CCE Theses and Dissertations

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Date of Award


Document Type

Dissertation - NSU Access Only

Degree Name

Doctor of Philosophy in Computing Technology in Education (DCTE)


Graduate School of Computer and Information Sciences


Timothy Ellis

Committee Member

Cheryl Hill

Committee Member

Stephen Terrell


computer assisted training, Psychomotor learning


Computer assisted psychomotor training is recognized as an appropriate tool in motor skill acquisition in adults with and without physical limitations. In specialized populations of individuals with physical deficits such as Parkinson's disease, previous researchers have examined the application of computer assisted training during upper extremity psychomotor skill acquisition. Presently, there is a lack of controlled studies regarding computerized functional psychomotor task training in persons with Parkinson's disease. The specific purpose of this study is to test the efficacy of a computerized functional balance training protocol in a specialized population of individuals with Parkinson's disease. Experimental group subjects practiced functional balance activities with computer generated visual cues and feedback utilizing the Balance Master SystemTM (BMS). This computerized system integrates visual cues and visual feedback into graded psychomotor training protocols. The BMS has been used to evaluate persons with PD, but as yet, has not been tested in controlled training studies.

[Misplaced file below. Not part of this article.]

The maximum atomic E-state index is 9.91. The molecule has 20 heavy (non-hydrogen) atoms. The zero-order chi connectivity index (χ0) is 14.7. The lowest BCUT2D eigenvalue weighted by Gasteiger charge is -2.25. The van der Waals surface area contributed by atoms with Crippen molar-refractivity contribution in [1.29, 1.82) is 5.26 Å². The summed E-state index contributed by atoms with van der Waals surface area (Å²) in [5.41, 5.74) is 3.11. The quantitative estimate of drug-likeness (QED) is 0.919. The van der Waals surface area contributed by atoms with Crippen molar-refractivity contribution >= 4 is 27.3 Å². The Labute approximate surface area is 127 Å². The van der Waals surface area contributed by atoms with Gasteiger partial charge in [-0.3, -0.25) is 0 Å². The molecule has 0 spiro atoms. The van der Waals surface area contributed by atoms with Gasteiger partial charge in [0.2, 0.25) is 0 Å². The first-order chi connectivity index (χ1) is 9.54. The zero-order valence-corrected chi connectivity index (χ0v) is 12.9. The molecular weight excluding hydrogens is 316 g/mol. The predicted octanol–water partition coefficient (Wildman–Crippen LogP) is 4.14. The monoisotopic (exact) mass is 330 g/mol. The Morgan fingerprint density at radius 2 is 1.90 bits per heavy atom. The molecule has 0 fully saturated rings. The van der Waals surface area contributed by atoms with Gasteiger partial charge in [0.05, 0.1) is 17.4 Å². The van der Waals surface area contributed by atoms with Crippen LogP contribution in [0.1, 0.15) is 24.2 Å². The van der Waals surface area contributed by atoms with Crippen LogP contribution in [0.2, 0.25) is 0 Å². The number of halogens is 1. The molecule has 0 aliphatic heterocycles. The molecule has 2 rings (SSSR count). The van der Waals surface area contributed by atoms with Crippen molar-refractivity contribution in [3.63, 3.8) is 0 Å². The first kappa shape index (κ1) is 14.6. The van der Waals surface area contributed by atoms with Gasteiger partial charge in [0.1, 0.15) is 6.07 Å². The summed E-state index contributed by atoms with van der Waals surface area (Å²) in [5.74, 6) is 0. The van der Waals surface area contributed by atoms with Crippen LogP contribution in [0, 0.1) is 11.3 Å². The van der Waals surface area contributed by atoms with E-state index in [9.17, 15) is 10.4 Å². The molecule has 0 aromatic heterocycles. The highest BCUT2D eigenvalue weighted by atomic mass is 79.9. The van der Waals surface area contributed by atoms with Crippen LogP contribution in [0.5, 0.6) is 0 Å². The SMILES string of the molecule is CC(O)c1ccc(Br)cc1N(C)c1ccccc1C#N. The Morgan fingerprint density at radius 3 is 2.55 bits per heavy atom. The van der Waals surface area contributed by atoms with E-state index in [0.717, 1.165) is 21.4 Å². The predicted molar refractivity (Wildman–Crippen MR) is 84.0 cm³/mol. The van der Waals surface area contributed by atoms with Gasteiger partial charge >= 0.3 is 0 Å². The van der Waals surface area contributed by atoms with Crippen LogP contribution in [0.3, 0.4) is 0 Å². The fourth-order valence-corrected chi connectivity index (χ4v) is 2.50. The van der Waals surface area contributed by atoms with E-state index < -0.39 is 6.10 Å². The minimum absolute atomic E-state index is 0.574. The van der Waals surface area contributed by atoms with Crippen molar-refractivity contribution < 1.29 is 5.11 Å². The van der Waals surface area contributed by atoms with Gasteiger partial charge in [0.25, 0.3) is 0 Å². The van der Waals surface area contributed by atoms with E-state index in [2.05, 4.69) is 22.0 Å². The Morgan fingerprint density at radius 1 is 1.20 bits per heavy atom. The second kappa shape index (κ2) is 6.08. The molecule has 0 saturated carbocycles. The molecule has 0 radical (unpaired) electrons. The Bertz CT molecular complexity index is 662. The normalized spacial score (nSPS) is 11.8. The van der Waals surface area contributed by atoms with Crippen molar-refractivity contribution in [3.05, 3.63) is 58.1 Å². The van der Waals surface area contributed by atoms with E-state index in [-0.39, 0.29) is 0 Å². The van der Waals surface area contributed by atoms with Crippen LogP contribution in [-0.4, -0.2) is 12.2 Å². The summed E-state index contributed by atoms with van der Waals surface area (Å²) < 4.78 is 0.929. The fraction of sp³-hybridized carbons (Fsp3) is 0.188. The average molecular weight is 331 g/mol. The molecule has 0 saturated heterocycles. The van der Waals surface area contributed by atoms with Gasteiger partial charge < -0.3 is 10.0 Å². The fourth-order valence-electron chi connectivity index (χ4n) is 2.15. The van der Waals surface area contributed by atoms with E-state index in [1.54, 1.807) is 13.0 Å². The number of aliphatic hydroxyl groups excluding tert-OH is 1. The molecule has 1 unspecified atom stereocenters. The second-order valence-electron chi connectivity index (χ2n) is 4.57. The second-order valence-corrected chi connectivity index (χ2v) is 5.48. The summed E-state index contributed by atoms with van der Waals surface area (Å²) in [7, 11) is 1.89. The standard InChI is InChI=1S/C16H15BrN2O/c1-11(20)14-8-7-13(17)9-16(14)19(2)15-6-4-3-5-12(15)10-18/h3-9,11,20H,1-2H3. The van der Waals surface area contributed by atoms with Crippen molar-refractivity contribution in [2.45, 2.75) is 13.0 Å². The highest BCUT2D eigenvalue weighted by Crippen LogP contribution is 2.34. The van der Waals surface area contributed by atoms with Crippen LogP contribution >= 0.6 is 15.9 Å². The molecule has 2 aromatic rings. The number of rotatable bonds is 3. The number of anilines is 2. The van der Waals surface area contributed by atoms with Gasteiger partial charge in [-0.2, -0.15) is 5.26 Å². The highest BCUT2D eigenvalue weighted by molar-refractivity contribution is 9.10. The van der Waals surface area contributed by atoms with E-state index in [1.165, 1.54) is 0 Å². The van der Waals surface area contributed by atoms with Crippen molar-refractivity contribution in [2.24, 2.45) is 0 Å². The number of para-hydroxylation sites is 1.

The performance of the experimental group was compared to a control group receiving training under non-visually cued, non-computerized conditions. All subjects' functional status was assessed pre and post training utilizing the Timed Up and Go (TUG) test and Functional Reach Test (FRT). Both of these measures quantify an individual's ability to adapt their movement patterns and perform functional activities. Post-testing occurred following the completion of ten training sessions and at four weeks. The experimental group showed improvements in their TUG scores over the three testing intervals as compared to the control group (F(1,18) = 32.86, p = .000). The experimental group subjects demonstrated a trend towards improvement in TUG scores while the control group demonstrated a trend towards baseline levels by post test two. The experimental group did display improvements in FR scores compared to the control group, but these trends were found to be insignificant (F(1,18) = 3.46, p = .079). Subjects that practiced under computerized, externally cued conditions displayed persistent improvements in functional activity (TUG measurement) over time as compared to control group subjects.

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